Numbers don’t lie. Poverty and incarceration rates are growing rapidly within Indigenous communities Jesse Mousseau

To be Canadian is to be open minded, fearless and kindhearted. Yet, we tend to be narrow-minded, fearful and ruthless when it comes to how we view and treat Indigenous peoples. We say we are willing to stand up and fight for others, yet seldom do we keep our oath.

Nelson Mandela once said, “No one is born hating another person because of the color of his skin, or his background, or his religion. People must learn to hate, and if they can learn to hate, they can be taught to love, for love comes more naturally to the human heart than its opposite.”

I’m not the only one who genuinely believes in this, but during these times it has become increasingly difficult to hold faith. Simply put, numbers don’t lie.  

Canada has earned an “open arms” reputation for allowing immigrants from all over the world to settle here, yet it doesn’t look at and treat Indigenous peoples, whether First Nations, Métis or Inuit, as their own. When looking at Indigenous people, Canadians see a different way of life that doesn’t coexist with their own. 

Indigenous people and poverty

According to povertyinstitute.ca, Indigenous peoples experience the highest levels of poverty in Canada. A shocking 1 in 4 Indigenous peoples, or 25% of our Indigenous population, are living in poverty and 40% of Canada’s Indigenous children live in poverty.

But as Indigenous people, we don’t see ourselves as poor even though personal and family income is quite low, which suggests the goal isn’t to maximize money and status, but rather to earn a moderate livelihood and to live a life according to core values. The traditional way of life for Indigenous peoples is the continuous practice of traditions, religion and beliefs. Our society needs to look deeper and from a different perspective in order to understand our core values. 

The justice system and Indigenous people

With the recent murder of George Floyd and those here in Canada at the hands of law enforcement, policing in our country has been under the microscope, proving to be inadequate and in dire need of a complete overhaul.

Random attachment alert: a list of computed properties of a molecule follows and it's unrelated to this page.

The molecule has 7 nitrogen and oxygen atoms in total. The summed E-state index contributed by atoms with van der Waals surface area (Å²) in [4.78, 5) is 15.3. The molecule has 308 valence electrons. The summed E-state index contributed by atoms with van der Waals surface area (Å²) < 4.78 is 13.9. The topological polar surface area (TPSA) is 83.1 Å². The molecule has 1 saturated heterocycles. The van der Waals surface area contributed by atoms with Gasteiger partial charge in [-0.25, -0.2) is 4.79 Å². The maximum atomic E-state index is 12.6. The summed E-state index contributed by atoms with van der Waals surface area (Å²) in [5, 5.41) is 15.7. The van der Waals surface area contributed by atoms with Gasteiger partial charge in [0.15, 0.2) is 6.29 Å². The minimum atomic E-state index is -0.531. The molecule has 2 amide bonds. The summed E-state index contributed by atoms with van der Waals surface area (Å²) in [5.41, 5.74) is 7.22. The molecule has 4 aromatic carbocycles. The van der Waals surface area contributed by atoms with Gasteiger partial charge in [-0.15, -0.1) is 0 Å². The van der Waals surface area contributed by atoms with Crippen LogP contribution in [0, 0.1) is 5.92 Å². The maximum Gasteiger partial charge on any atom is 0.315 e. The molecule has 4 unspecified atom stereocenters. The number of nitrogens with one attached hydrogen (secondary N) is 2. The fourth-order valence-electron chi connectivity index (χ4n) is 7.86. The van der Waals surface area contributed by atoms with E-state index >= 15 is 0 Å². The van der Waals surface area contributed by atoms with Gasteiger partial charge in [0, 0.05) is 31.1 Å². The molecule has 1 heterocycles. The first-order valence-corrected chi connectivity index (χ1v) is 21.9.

According to new figures released by a federal watchdog, about 30 percent of inmates in federal prisons are Indigenous, although Aboriginal people only count for five percent of the country’s population. Now call me crazy, but there’s something alarming about this statistic. Like a false tax claim, the numbers simply don’t add up, and to make things worse, Aboriginal women make up 42 percent of incarcerations in federal prisons. The overrepresentation of Aboriginal people in federal prisons should serve as a reminder that although we live in the greatest country in the world, like a newly constructed AI, we are still flawed.

Various factors contribute to the imbalance in convictions. Correctional Investigator of Canada, Ivan Zinger, used the word “disturbing” when describing the upward trend of increasing numbers of Indigenous people in federal prisons. Indigenous offenders are more likely to be sent to maximum-security facilities and are unfairly harmed, whether self-induced or in incidents involving “use of force”. They are also much more likely to be placed in solitary confinement. Indigenous inmates serve more of their sentence before being granted parole and re-offend at much higher rates than non-Indigenous inmates. According to Zinger, since April 2010, the Indigenous population in prisons has grown by nearly 44 percent, whereas the non-Indigenous incarcerated population has declined over the same period by 13.7%. I’ll give you time to let that sink in. 

Shouldn’t that be enough to light a fire under our butts? To better educate ourselves on the systemic discrimination that Indigenous people are sadly forced to endure on a daily basis?

As a society we’re afraid to speak up on crucial issues and ultimately act on those words. It’s important to start by using these statistics as an eye opener, but to then look beyond the numbers as well. Focus on what you can do as an individual to help reverse this trend because clearly our judicial system is a major work in progress with an overrepresentation of Indigenous people in jails and prisons, likely due to the poverty rate and the current justice system.

Like wine glasses, our world is increasingly fragile. That doesn’t mean that we should just “shut up and dribble” and keep things moving. Changes need to be implemented today to reverse this hapless trend before it’s too late.  

Jesse Mousseau, aka Burbnonthebeat, is an Ottawa-based Métis hip-hop producer 


 

Indigenous Lives Matter is a four-part article series featuring Métis, First Nations and Inuit writers exploring Indigenous life in Canada.

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